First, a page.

The secret to a powerful B2B newsletter [examples + template]

B2B newsletter

You’ve been making all the right noises on social media, but the results aren’t up to your expectations.

Why aren’t the right leads coming in? Why is it so hard for your product and/or service to make a splash?

The answer is very likely to be: you need an email newsletter.

Yes, the humble newsletter, at times branded “uncool,” is a mighty conversion engine.

In this article, find out how to win over the hearts and minds of your customers every time you land in their inbox.

What makes a great B2B newsletter “great”?

We’re all clear on what makes a bad newsletter. Our inboxes are stuffed to the gills with unwanted messages.

It’s no wonder the email newsletter frequently gets labeled “dead”. But for every thinkpiece on the subject, there’s a counter. Hundreds of thousands of folks make money through email lists.

Indeed, email is 40 times better at acquiring new customers than Facebook or Twitter. 59% of buyers say email newsletters influence their decision to buy.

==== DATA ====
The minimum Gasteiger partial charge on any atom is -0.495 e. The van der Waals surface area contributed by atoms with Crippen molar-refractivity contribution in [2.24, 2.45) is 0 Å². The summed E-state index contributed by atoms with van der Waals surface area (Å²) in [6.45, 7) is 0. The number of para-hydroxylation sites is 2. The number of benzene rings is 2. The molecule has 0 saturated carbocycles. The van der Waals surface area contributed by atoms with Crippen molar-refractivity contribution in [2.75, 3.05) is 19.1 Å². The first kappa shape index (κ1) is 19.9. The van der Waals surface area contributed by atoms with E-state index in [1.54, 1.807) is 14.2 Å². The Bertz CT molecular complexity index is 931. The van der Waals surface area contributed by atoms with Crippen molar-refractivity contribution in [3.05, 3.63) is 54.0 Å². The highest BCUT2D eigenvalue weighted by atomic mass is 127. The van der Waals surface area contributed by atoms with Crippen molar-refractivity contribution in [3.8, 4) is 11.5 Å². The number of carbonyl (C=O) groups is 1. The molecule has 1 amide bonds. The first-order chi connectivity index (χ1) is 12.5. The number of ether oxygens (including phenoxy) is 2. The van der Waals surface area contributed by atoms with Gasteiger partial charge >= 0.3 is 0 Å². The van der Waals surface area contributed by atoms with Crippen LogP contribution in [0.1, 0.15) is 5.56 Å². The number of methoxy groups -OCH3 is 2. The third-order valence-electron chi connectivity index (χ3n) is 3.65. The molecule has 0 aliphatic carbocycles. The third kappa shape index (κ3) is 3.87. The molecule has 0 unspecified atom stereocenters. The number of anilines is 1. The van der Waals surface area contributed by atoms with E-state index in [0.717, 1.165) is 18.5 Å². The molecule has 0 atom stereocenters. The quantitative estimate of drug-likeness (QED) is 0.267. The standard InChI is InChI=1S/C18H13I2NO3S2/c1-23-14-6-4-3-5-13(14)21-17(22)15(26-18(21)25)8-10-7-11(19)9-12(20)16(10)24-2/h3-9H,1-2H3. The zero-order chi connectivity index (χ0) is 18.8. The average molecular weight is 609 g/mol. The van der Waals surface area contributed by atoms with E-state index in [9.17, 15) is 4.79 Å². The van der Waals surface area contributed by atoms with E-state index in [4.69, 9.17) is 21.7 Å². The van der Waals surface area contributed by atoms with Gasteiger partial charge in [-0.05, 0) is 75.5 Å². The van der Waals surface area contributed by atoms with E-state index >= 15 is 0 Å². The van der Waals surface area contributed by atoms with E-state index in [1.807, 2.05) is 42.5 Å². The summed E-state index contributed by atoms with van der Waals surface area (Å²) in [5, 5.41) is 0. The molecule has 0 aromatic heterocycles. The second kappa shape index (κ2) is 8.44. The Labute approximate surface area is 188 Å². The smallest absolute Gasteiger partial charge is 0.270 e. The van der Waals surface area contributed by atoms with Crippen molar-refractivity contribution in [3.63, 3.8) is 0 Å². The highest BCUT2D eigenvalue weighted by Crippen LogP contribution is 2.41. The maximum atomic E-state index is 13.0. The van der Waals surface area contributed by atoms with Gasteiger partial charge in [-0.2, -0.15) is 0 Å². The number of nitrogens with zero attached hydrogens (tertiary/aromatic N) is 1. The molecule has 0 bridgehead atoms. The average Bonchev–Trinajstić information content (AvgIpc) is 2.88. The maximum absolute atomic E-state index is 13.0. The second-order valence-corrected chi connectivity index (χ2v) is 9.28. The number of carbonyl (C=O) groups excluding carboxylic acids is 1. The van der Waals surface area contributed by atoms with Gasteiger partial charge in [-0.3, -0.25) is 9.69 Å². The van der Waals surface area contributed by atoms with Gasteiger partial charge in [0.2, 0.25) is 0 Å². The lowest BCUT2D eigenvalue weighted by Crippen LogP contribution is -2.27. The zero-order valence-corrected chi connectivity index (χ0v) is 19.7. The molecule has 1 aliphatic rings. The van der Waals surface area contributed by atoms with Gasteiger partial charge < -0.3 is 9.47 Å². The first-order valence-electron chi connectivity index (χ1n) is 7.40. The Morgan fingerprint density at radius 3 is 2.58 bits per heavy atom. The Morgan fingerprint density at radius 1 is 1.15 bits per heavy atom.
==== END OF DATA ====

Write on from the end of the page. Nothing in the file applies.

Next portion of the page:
So what makes those B2B newsletters so good, where others fail?

For a newsletter to be fabulous, it has to tick at least one of these boxes:

  • Useful. Newsletters providing a service. For instance, recapping news or your top tips on a topic. They’re practical, valuable, and trustworthy.
  • Entertaining. Funny or creative newsletters — they make you smile as you open them.
  • Inspiring. Newsletters that fill your brain with awe and wonder.

Most types of emails will be a mixture of the three. For example, if you want a mixture of entertaining and useful, you’ll love’s newsletter.

B2B newsletter

The JavaScript ecosytem might not seem like the most obvious bedfellow of hilarity. And yet, his snarky takes on JavaScript news have over 87,000 devoted fans, two of which you can see below.

B2B newsletter

Here’s just a small sample of the type of formats your newsletter could take:

  • Long-form first-person emails, with one CTA at the end.
  • GIF or meme roundups, or curations of other people’s humor, especially if it can be linked back to your business.
  • Newsletters curating things your reader will find beautiful, whether it’s art, nature, etc.
  • Cutting-edge news and alerts, so you’re informed before everyone else.
  • Tips and tricks, your customers’ most valuable resource.
  • Special offers. These are short on text with multiple CTAs.

The list can easily keep going.

There’s one thing all these successful newsletters have in common: they resonate with their target audience.

Everything else is variable: length, colors, images vs. text, number of CTAs, etc.

What will work for one newsletter will flop for another if it’s not right for its audience. Here’s how you can ensure your newsletter is genuinely engaging content.

Find your idea for a B2B newsletter